The study of Marxism in Latin America presents several unique problems: sources are scarce and usually biased; rhetoric is abundant, and Marx’s influence, beyond one or two quotations, difficult to trace in many authors. Liss therefore deserves some praise for addressing, if not overcoming, these problems in Marxist Thought in Latin America.
The author, who describes himself as a “nonsectarian socialist” (p. 1), begins by stating that “no book of this kind has ever been written and little of what is examined between these covers has been translated in the United States where Marx is more talked about and misquoted than read” (p. 11). Despite such an immodest proclamation, his book is rather disappointing.
Liss offers no historical background on the authors he analyzes, and no clear criteria in selecting those he considers Marxist pensadores, an obsolete word in today’s Latin American culture. He also relies heavily on secondary, mostly Communist sources. Out of twenty-four footnotes on Che Guevara, for example, only three refer to Guevara’s own writings (pp. 328–329); on Mariátegui, out of forty-two footnotes, four refer to his works, only two to his basic book. Liss also omits facts that do not support the image he offers of some authors. Citing the arrest of Brazilian Luís Carlos Prestes, whom he treats as a Marxist pensador, he asserts that “The government captured Prestes in 1935 and the following year sentenced him to forty-six years in prison” (p. 109). Prestes, Secretary General of the Communist party, was also involved in a conspiracy against Vargas’s government, and when released in 1945, obeyed the party in proclaiming his support of the Vargas regime. Liss mentions neither fact.
In Colombia, Liss writes, Father Camilo Torres demonstrated his belief that the church should not be anti-Communist “by accepting the support of Colombia’s Communist party for the Army of National Liberation, which he helped lead . . .” (p. 159). In fact, the Communists rejected Torres’s appeals for unity, and refused to cooperate with the Army of National Liberation, a group they had labeled “adventurist.” Camilo Torres never helped to lead the group. He was killed as a simple fighter six months after joining the guerrillas.
Quite often the author disregards well-known texts to insert personal and quite debatable Marxist interpretations. While not mentioning Marx’s publicized contempt for Bolívar, and Mexicans and the Latins in general, he affirms that Marx, who believed that some who disagreed with him did not make immoral judgments . . . would be horrified by the rigidity that at times exists on the Left in Latin America (p. 286). Ideological rigidity is hardly limited to the Latin Left, and the image of a benevolent and tolerant Marx might be disputed by many of his biographers.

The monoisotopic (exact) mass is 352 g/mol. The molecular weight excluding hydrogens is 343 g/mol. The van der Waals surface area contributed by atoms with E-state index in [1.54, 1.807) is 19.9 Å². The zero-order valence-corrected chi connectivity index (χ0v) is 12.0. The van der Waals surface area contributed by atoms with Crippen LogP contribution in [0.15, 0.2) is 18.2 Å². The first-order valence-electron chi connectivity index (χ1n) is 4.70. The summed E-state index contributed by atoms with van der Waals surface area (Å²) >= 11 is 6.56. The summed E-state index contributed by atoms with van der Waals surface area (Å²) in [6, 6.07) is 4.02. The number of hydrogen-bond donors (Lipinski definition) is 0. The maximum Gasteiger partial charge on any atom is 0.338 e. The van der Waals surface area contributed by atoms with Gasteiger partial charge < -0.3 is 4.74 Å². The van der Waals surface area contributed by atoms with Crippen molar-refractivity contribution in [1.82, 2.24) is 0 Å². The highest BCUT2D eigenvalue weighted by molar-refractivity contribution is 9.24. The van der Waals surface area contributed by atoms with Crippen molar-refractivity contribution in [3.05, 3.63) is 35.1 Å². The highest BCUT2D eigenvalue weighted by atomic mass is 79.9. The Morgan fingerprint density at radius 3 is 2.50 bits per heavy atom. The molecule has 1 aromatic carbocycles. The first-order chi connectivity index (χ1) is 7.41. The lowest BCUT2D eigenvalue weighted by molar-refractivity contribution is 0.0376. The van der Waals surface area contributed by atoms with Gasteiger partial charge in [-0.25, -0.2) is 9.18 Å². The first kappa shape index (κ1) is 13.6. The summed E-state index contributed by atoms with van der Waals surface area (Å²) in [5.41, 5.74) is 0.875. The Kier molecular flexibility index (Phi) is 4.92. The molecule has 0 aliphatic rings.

The replacing of careful and balanced research by personal insights (“Castro and his comrades proved Marx, Engels and Lenin wrong.” p. 239) results in several mistakes. Liss’s claim that “Marxist thought did not arrive in the Americas until more than two and a half centuries after Columbus” (p. 31), would make Marx a contemporary of Voltaire. The name of the Chilean writer whom Liss identifies as José Victoriano (p. 72) is José Victorino Lastarria. Francisco Bilbao never fought in the Paris barricades of 1848 (p. 32). And José Martí’s criticism of Marx went well beyond accusing Marx of offering “no remedies” for social problems (p. 240). Many other problems plague the book.
A basic weakness is Liss’s selection of authors. By treating each nation as a separate entity and rarely acknowledging the unavoidable influence of the Communist parties and the Comintern, he limits himself to favorite authors, and those of his listed sources. Argentine Marxist-oriented writers like José Ingenieros and Ezequiel Martínez Estrada are not studied. Mexican Arnaldo Córdova, whose book La ideología de la revolución mexicana (1973) is recognized as one of the best contemporary Marxist interpretations, is not mentioned. Liss lumps together as pensadores authors as diverse as Emilio Frugoni and Victorio Codovilla. The concept of pensador, however, implies a certain freedom to interpret the world. Peruvian José Carlos Mariátegui, Colombian Diego Montana Cuéllar (expelled from the Communist party precisely because of his “independence”) might fall into that category. But Victorio Codovilla, Blas Roca, or Luís Carlos Prestes remained loyal members of their respective parties and disciplined spokesmen of Moscow’s changing strategies. Their writings are more ideological propaganda than expressions of original thought.
Liss’s failure to study Marxism within Latin American historical framework, and to distinguish between true nineteenth-century pensadores, twentieth-century Marxist-oriented intellectuals, and Communist party spokesmen might explain his final conclusion. “Latin American Marxist pensadores, whether they prefer a program of socialism advocated by Recabarren, Palacios, Mariátegui . . . Camilo Torres, Che Guevara, or combinations or variations of the many themes mentioned in this volume, continued to fight an up-hill battle against their governments and their fellow citizens who have become one-dimensional, are unable to think dialectically, and are conditioned to accept less than the best possible state of being” (p. 290; italics added). Most Latin American Marxists would probably reject this sweeping and rather unfair generalization.